Stakes High for Stablecoins as Staking Draws SEC Scrutiny

The regulatory gaze deepens in the crypto sphere, and while the headlines seem focused on cryptocurrencies, the reverberations will be felt with stablecoins too.

Much may be at stake with staking.

As reported Tuesday (June 6), and as noted here, the Securities and Exchange Commission (SEC) filed 13 charges Monday (June 5) against the world’s largest crypto exchange, Binance, and its founder, Changpeng Zhao, alleging a variety of securities law violations.  

In the announcement, the SEC also said that it has charged Coinbase with “failing to register the offer and sale of its crypto asset staking-as-a-service program.” In the statement, the SEC alleged that, for the past roughly four years, “Coinbase has been engaging in an unregistered securities offering through its staking-as-a-service program, which allows customers to earn profits from the ‘proof of stake’ mechanisms of certain blockchains and Coinbase’s efforts.” Members of the pooled stakeable crypto assets get rewards generated from the program.

There’s precedent to pressures continuing to come to bear on staking. Earlier this year, Kraken ended its staking service as part of a $30 million settlement with the SEC.  

Generally speaking, staking’s a way for holders to earn passive income on their crypto, while the platforms and staking services validate the technologies themselves.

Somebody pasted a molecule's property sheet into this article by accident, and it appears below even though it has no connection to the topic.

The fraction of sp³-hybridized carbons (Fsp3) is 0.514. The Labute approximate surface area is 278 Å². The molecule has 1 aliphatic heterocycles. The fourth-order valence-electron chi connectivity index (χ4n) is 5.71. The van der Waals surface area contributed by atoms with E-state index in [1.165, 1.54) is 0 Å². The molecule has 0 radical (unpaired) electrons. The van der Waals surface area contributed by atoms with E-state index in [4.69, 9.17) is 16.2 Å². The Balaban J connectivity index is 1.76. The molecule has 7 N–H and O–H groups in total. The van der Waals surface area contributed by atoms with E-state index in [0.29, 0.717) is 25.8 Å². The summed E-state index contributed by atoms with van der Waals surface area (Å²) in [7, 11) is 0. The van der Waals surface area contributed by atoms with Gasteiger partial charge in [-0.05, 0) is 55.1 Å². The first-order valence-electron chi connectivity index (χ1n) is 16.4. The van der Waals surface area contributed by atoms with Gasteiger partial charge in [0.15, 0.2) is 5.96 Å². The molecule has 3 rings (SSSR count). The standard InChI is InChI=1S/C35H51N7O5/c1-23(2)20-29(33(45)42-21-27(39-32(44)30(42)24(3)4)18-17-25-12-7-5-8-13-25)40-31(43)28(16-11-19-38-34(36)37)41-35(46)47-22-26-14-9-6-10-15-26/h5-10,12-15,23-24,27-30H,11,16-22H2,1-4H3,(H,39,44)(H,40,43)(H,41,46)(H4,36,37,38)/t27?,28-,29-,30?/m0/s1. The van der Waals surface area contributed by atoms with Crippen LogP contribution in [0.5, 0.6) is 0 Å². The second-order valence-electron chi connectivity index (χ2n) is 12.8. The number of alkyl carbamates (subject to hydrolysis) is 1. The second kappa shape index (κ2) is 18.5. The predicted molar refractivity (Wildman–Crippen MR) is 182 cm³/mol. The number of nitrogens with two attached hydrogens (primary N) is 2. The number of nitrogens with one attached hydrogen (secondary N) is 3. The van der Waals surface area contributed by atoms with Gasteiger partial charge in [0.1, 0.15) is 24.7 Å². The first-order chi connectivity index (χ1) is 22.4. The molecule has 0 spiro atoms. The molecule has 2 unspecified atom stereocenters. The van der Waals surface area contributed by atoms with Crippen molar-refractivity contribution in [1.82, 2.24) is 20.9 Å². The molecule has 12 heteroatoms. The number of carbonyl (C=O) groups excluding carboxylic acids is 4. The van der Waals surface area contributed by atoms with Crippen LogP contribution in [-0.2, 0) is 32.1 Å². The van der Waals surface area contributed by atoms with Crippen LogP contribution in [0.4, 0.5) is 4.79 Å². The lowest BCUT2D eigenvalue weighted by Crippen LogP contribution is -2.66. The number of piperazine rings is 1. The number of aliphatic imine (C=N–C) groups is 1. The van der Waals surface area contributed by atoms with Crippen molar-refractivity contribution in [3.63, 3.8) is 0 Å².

Passive Income

For stablecoins, we note that there’s a bit of difference when it comes to staking. While the general crypto-focused staking is geared toward proof of concept, stablecoin staking is geared towards yield. The coins are held on a platform and are used in lending activities. In this way, there’s some approximation of traditional financial services activities.

As of this writing, and as disclosed on sites such as, staking “rewards” for, say Tether, represent a yield of up to 3%, USDD of up to 8%. 

But the Coinbase/Binance news might send reverberations through the stablecoin market. These two exchanges offer stablecoin staking. And staking, in general, can be big business for the platforms.  As reported in Coinbase’s latest 10-K, blockchain rewards, which includes staking activity, was $275 million worth of revenue, up more than $52 million from 2021. The latest tally represented a bit more than 8% of total revenues for the year.

The SEC’s complaint against Binance is telling. The SEC said Binance had engaged in the “unregistered offer and sale of Binance’s own crypto assets, including a so-called exchange token, BNB, a so-called stablecoin, Binance USD (BUSD), certain crypto-lending products, and a staking-as-a-service program.”

If there’s a seismic shift in staking — if platforms abandon the practice on their own or might be forced to — the impact may be significant.

The site Staking Rewards shows that the staking “market cap” of USDC is about $1.3 billion, where the total market cap of that stablecoin stands at about $28 billion. Tether’s staking market cap stands at about $915 million; the total market cap of the token out in the field is more than $83 billion. 

Other coins such as USDD have significant staking “ratios” of 42% of market cap.  

Might it be the case that if staking as a model is threatened, then many of these stablecoins may see downward pressure on their prices, and might even threaten the fiat “peg” in place or break the proverbial buck? The stablecoin market has been shrinking for more than a year, and estimates have the market overall at $128 billion, so this week’s news, and uncertainty on staking, may be unwelcome.